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Zoran Djindjic was born in Bosanki Samac in 1952.He grew up in Travnik and Belgrade, where he completed his elementary and high school education. He graduated from the Faculty of Philosophy in Belgrade in December 1974. He applied for postgraduate studies at the same Faculty. He wrote and published the reviews of magazines and books, mainly for Radio Belgrade Programme 3 that was intended for well-educated audience maintained a high professional level and became an elite institution, within which whole philosophical and literary works were made, such as the 8-volume publication by Radomir Konstantinovic Being and Language.


In early 1977 he left Yugoslavia and went to Germany for PhD studies. His mentor was professor Albrecht Wellmer, disciple of Juergen Habermas. In Germany, Djindjic was particularly attracted to Frankfurt, because of the aura that the Frankfurt School had in the eyes of philosophers. Simultaneous work on several projects was characteristic for Djindjic’s. Between 1977 and 1979, within the project of the Philosophy Institute of the Faculty of Philosophy at Belgrade University, he worked on a research of genealogy, origin of the system of German philosophy and German idealism. During his stay in Germany, he focused on  detailed research of anarchism. Much more than anarchism as ideology, the anarchist methods of struggle have been revived in the sixties, primarily their revolutionary ethos of freedom.


The works of Zoran Djindjic reveal the impact of this ethos on his formation, while his life reveals much more than the mere influence. Based on the very good knowledge that he had on the Russian revolutionary heritage, Djindjic problematised the question of the revolutionary subject, the relation between the movement and the party, goals and instruments of the revolution.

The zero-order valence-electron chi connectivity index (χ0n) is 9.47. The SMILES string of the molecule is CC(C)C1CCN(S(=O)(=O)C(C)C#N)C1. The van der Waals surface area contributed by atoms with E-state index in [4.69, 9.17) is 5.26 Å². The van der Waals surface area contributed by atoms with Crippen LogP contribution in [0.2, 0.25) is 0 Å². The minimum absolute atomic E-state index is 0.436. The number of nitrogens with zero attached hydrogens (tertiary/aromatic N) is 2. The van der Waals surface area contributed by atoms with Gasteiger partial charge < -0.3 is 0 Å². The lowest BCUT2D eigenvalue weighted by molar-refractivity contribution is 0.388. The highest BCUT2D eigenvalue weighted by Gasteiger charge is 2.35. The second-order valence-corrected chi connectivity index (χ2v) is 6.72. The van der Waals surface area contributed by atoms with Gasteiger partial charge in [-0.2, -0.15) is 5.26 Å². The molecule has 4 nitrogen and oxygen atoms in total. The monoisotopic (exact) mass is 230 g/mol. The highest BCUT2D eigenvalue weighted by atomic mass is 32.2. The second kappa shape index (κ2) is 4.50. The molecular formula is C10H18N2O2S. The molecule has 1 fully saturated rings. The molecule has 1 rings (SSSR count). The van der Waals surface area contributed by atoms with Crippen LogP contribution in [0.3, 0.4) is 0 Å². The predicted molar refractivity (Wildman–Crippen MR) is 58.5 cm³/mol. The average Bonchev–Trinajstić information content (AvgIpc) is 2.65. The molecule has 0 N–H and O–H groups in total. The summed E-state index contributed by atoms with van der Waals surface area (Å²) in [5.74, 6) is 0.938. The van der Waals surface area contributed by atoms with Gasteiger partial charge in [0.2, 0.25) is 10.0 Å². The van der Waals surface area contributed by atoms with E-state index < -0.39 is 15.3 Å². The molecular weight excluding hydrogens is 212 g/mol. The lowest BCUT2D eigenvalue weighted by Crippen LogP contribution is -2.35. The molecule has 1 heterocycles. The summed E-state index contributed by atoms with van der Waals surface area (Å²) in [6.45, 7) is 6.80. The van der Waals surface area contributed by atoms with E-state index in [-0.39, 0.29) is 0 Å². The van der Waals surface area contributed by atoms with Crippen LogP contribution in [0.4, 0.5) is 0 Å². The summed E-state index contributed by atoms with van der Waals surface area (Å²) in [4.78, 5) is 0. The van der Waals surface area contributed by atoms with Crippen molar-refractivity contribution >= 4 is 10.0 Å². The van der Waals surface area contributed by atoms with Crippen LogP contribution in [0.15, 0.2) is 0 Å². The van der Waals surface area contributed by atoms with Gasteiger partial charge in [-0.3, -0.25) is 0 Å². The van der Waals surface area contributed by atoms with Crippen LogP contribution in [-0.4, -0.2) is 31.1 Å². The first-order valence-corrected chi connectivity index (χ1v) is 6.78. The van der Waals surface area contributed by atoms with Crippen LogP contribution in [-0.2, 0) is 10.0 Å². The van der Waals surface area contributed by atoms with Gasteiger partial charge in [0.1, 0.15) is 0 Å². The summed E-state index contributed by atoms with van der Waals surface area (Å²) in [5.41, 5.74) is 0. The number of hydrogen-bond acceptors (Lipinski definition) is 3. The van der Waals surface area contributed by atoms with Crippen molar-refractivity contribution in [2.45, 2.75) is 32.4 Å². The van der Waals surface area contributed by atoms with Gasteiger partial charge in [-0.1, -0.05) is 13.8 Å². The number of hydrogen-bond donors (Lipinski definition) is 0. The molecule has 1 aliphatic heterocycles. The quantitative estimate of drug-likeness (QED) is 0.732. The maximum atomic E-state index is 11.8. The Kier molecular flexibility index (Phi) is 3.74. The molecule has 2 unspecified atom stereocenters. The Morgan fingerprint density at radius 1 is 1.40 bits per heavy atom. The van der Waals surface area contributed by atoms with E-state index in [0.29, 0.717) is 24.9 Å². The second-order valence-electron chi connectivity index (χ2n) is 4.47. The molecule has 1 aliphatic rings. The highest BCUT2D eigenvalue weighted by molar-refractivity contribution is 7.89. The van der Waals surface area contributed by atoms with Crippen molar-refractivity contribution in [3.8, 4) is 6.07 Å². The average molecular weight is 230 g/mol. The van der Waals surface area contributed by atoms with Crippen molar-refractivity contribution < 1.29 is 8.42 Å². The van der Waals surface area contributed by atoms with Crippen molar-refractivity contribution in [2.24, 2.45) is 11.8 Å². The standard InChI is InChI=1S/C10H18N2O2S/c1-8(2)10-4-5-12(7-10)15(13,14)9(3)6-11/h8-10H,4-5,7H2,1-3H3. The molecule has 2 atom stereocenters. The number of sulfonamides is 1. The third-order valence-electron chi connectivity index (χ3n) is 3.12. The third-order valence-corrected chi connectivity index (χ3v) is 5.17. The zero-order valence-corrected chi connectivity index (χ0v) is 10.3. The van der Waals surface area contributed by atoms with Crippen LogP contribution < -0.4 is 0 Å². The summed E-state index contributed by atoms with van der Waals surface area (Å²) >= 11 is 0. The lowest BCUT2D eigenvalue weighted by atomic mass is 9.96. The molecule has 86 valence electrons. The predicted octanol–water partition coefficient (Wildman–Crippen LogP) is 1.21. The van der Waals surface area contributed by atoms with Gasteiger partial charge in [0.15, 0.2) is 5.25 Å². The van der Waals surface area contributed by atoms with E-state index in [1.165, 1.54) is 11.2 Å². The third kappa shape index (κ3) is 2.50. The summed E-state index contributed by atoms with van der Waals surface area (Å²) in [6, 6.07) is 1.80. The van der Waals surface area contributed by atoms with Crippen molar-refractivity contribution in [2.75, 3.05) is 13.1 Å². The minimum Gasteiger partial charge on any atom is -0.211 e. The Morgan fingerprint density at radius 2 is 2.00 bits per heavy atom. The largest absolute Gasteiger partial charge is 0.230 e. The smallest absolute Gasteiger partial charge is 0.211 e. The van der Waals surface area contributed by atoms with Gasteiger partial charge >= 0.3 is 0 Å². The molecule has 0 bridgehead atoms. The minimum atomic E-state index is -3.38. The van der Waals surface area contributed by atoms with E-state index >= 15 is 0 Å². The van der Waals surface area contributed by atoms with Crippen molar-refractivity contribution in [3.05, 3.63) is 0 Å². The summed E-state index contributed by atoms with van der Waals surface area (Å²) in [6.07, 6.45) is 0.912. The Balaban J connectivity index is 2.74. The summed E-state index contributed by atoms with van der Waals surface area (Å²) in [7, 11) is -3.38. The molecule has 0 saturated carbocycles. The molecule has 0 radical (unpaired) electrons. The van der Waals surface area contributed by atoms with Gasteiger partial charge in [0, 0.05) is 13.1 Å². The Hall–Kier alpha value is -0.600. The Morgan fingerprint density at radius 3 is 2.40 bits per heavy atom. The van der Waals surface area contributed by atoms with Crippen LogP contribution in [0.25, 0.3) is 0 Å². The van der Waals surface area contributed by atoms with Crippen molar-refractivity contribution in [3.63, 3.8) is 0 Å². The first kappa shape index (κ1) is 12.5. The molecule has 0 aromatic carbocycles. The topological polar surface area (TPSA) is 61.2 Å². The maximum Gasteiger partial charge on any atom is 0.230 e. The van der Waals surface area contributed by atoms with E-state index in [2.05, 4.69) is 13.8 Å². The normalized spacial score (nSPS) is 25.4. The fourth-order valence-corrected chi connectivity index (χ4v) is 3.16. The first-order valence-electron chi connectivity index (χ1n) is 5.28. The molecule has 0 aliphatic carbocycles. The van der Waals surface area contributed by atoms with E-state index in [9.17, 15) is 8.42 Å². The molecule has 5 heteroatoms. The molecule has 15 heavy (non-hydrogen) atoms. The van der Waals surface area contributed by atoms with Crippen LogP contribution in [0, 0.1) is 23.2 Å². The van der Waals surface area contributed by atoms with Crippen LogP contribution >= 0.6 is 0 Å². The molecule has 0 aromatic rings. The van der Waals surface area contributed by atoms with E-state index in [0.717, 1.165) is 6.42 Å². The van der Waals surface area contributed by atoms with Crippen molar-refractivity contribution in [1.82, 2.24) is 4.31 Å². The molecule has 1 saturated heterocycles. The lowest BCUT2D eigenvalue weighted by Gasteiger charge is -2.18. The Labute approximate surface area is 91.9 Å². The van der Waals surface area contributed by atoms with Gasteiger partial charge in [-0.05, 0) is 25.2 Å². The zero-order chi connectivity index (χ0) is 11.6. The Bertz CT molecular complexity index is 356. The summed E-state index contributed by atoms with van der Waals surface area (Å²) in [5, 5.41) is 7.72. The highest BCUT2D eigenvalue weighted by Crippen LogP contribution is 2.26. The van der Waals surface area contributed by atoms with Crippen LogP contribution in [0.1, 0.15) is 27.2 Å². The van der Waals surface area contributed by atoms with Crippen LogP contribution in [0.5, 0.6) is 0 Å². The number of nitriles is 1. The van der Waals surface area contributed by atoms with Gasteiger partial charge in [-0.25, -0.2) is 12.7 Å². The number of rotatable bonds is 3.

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In early eighties, Djindjic focused on studying Hegel, but also such authors as Reinhart Koselleck, Niklas Luhmann and Carl Schmitt. That was his final farewell to Marxism.


Zoran Djindjic received the prestigious scholarship Alexander Von Humboldt (1982–1984). The scholarship was intended for young scientists from whole world who had already earned a PhD degree and started the career in science. Habermas was Djindjic’s mentor at the time. In order to be able to come to Belgrade more often and to stay longer, on June 1, 1986 Djindjic got employed at the Centre for Philosophy and Social Theory. He was still travelling among Frankfurt, Vienna and Belgrade and he swayed between science and politics.


The books he has written are not reflected in the political scriptures of Zoran Djindjic. Djindjic’s political thought synthetises versatile knowledge and experience and it represents a strong element of the context in which, following the imperative of a responsible politician, he reached decisions of great importance.


After the fall of the Berlin Wall and the wave of changes that started in the countries of Eastern Europe, Djindjic definitely decided in 1989 to return to Belgrade. He was 37 at the time. He was one of 13 Serbian intellectuals who had declared their intention to establish the Democratic Party on December 13, 1989 and who did that already on February 3, 1990. In January 1994 he was elected the President of the Democratic Party.


During the nineties, Djindjic was one of prominent opposition leaders and, on February 21, 2017, he was elected Mayor of Belgrade as a candidate of the Zajedno (Together) coalition. He performed the Mayoral duties for seven months only. During the October 2000 changes, he was the key opposition leader, so that, after the downfall of Slobodan Milosevic, he became the first democratically elected Prime Minister of Serbia on January 25, 2001.


In 2000 he received prestigious German political award Bambi, while in 2002, he received the Pollack Award in Prague, which is presented by the Fund for American Studies. The award is presented for contribution to conducting democratic and economic reforms in Central and Eastern Europe.


He wrote the following books: Yugoslavia as an Unfinished State (1988), An Autumn of Dialectics, and several hundred scientific works and texts. He translated books and philosophical texts from German language. He was the chief in editor of the Theoria magazine, official publication of the Philosophical Association of Serbia.


After only two years spent on PM position, Zoran Djindjic was murdered on March 12, 2003, in front of the building of the government of the Republic of Serbia in a politically motivated assassination. He was 51 years old. He left behind his wife Ruzica, daughter Jovana and son Luka.

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Written legacy, certain personal things and the library of Zoran Djindjic


A part of the digitalized legacy is available at the Zoran Djindjic Virtual Museum:

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Books, scientific articles, discussions, essays and translations

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